Syria Offers Ceasefire in Aleppo

Syrian government says it is ready to negotiate a ceasefire agreement in Aleppo, prepares list of prisoners to be freed.

Elad Benari, Canada ,

Syrian Foreign Minister Walid al-Moualem
Syrian Foreign Minister Walid al-Moualem

The Syrian government is ready to negotiate a ceasefire agreement with opposition forces in the flashpoint city of Aleppo, Foreign Minister Walid Muallem said on Friday.

A list of rebel prisoners has also been drawn up in preparation for a proposed exchange, he said, according to Russia Today.

Damascus has handed Moscow a plan for a ceasefire in the city of Aleppo, Muallem announced at a news conference with his Russian counterpart, Sergei Lavrov, in Moscow.

“Taking into account the role of the Russian Federation in halting the bloodshed in Syria and our relationship of trust, today I have given Minister Lavrov a ceasefire plan for the city of Aleppo,” he said, according to Russia Today.

Muallem asked Lavrov to coordinate with his contacts in the Syrian opposition in order to ensure the execution of the new plan, adding that if it is successful it could be implemented in other areas of the war-torn country.

“I really hope all sides will keep to the terms of the agreement. If this happens, then we can implement this plan in other cities,” he said.

Addressing the issue of the humanitarian crisis in Syria, Muallem said the Syrian government is already working with the UN to deliver aid to “a number of regions.”

However, the success of the humanitarian program depends on rebel fighters keeping to their pledge not to open fire on humanitarian convoys, he said.

The UN estimates that over 100,000 people have died since the violence broke out three years ago.

Fighting between regime forces and rebels over Aleppo has intensified over the past several weeks, with the regime dropping “barrel bombs” on the city, killing many.

Muallim denied, however, that the Syrian Army is bombing its own citizens, saying that such allegations “do not reflect the reality of the current situation.”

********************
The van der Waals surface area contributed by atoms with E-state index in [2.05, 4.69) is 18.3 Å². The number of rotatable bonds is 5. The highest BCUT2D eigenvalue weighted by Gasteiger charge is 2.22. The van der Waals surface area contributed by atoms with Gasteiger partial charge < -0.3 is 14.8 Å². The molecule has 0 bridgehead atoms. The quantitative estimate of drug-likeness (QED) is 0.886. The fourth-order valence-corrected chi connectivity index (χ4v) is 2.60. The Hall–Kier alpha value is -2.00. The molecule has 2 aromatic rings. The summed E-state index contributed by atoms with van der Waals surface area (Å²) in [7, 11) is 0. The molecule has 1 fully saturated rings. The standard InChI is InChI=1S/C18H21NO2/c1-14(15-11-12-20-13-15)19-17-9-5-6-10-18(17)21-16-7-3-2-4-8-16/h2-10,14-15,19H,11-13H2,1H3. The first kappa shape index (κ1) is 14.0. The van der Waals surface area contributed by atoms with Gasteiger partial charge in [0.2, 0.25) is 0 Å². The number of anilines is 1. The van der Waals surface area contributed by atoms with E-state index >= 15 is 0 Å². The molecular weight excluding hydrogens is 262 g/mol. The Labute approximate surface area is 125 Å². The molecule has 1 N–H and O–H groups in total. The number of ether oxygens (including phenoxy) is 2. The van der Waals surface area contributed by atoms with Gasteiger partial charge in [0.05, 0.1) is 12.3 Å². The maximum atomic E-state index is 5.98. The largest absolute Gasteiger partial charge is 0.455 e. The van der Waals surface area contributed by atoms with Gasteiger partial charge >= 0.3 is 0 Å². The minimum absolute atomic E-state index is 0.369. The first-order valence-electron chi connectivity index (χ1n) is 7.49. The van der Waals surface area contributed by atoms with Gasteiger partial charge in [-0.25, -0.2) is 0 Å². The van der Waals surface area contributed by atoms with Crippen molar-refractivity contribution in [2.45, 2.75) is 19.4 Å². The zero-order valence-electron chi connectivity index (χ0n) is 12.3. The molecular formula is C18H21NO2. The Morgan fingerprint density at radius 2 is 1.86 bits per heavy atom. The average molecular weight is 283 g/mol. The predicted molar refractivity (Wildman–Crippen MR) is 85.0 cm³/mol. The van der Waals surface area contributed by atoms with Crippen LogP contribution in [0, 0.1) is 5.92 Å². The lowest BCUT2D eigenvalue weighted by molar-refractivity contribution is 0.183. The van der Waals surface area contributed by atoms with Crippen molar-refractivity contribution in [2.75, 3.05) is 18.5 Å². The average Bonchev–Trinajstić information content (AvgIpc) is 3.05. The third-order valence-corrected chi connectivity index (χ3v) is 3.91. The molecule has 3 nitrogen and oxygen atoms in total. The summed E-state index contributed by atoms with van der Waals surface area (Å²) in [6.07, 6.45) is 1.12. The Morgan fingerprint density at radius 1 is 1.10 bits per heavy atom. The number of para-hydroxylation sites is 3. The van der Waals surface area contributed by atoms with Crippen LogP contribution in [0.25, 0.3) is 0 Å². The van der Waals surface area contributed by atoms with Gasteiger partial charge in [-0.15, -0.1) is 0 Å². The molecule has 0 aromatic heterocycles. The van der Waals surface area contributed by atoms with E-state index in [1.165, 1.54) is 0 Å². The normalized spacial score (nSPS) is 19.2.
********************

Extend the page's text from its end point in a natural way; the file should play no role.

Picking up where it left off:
He laid the blame at the feet of “terrorist organizations” that, he claimed, are being supported by international players.

“According to the constitution, the Syrian government is obligated to protect its citizens and public institutions in Syria. Terrorists and terrorist groups are responsible for these acts of destruction,” said Muallem, adding that “these groups are growing in number because of outside support from known states.”

Both foreign ministers said that opposition representation is absolutely essential for the success of the Geneva 2 talks, which are set to kick off next Monday.

The main political opposition body in exile, the Syrian National Coalition (SNC), has yet to decide whether it will attend the talks.

One of the groups in the opposition bloc, the Syrian National Council, recently reaffirmed it will not attend the talks. The group has long insisted that it refuses to negotiate until Bashar Al-Assad’s regime exits power.

The Syrian regime has repeatedly said it will not attend a the Geneva peace conference if the aim is for Assad to hand over power.

On Thursday, United States Secretary of State John Kerry made a powerful plea to the divided Syrian opposition to join landmark peace talks aimed at installing a new government.

Next week's peace conference in Switzerland was "the best opportunity for the opposition to achieve the goals of the Syrian people and the revolution," Kerry said.

(Arutz Sheva’s North American Desk is keeping you updated until the start of Shabbat in New York. The time posted automatically on all Arutz Sheva articles, however, is Israeli time.)